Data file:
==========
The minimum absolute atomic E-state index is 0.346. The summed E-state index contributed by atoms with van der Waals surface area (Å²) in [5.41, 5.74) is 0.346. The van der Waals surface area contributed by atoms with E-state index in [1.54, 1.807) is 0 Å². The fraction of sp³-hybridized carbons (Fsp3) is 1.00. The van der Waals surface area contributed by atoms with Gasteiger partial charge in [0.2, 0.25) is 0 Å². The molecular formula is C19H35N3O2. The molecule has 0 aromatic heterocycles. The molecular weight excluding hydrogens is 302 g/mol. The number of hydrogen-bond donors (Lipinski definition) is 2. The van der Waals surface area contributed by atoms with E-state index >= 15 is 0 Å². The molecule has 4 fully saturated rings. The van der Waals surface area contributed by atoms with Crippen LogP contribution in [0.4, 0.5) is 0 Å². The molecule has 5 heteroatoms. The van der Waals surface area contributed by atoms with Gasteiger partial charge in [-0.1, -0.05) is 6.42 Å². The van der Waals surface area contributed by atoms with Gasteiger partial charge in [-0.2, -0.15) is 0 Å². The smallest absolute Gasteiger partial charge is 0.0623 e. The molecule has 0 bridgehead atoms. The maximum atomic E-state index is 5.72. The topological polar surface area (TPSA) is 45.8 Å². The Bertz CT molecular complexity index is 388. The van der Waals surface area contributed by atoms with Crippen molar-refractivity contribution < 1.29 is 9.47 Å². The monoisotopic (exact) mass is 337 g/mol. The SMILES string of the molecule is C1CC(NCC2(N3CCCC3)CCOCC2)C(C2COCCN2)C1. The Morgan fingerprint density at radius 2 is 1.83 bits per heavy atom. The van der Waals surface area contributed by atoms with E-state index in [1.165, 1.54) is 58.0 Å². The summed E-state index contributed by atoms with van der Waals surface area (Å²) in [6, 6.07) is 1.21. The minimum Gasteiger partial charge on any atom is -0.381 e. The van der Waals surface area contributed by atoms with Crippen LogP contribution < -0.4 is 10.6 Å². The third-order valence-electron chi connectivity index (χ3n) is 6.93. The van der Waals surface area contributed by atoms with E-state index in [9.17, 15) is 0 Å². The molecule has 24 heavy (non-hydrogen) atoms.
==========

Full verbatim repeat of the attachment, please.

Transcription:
The minimum absolute atomic E-state index is 0.346. The summed E-state index contributed by atoms with van der Waals surface area (Å²) in [5.41, 5.74) is 0.346. The van der Waals surface area contributed by atoms with E-state index in [1.54, 1.807) is 0 Å². The fraction of sp³-hybridized carbons (Fsp3) is 1.00. The van der Waals surface area contributed by atoms with Gasteiger partial charge in [0.2, 0.25) is 0 Å². The molecular formula is C19H35N3O2. The molecule has 0 aromatic heterocycles. The molecular weight excluding hydrogens is 302 g/mol. The number of hydrogen-bond donors (Lipinski definition) is 2. The van der Waals surface area contributed by atoms with E-state index >= 15 is 0 Å². The molecule has 4 fully saturated rings. The van der Waals surface area contributed by atoms with Crippen LogP contribution in [0.4, 0.5) is 0 Å². The molecule has 5 heteroatoms. The van der Waals surface area contributed by atoms with Gasteiger partial charge in [-0.1, -0.05) is 6.42 Å². The van der Waals surface area contributed by atoms with Gasteiger partial charge in [-0.2, -0.15) is 0 Å². The smallest absolute Gasteiger partial charge is 0.0623 e. The molecule has 0 bridgehead atoms. The maximum atomic E-state index is 5.72. The topological polar surface area (TPSA) is 45.8 Å². The Bertz CT molecular complexity index is 388. The van der Waals surface area contributed by atoms with Crippen molar-refractivity contribution < 1.29 is 9.47 Å². The monoisotopic (exact) mass is 337 g/mol. The SMILES string of the molecule is C1CC(NCC2(N3CCCC3)CCOCC2)C(C2COCCN2)C1. The Morgan fingerprint density at radius 2 is 1.83 bits per heavy atom. The van der Waals surface area contributed by atoms with E-state index in [1.165, 1.54) is 58.0 Å². The summed E-state index contributed by atoms with van der Waals surface area (Å²) in [6, 6.07) is 1.21. The minimum Gasteiger partial charge on any atom is -0.381 e. The van der Waals surface area contributed by atoms with Crippen LogP contribution < -0.4 is 10.6 Å². The third-order valence-electron chi connectivity index (χ3n) is 6.93. The van der Waals surface area contributed by atoms with E-state index in [9.17, 15) is 0 Å². The molecule has 24 heavy (non-hydrogen) atoms.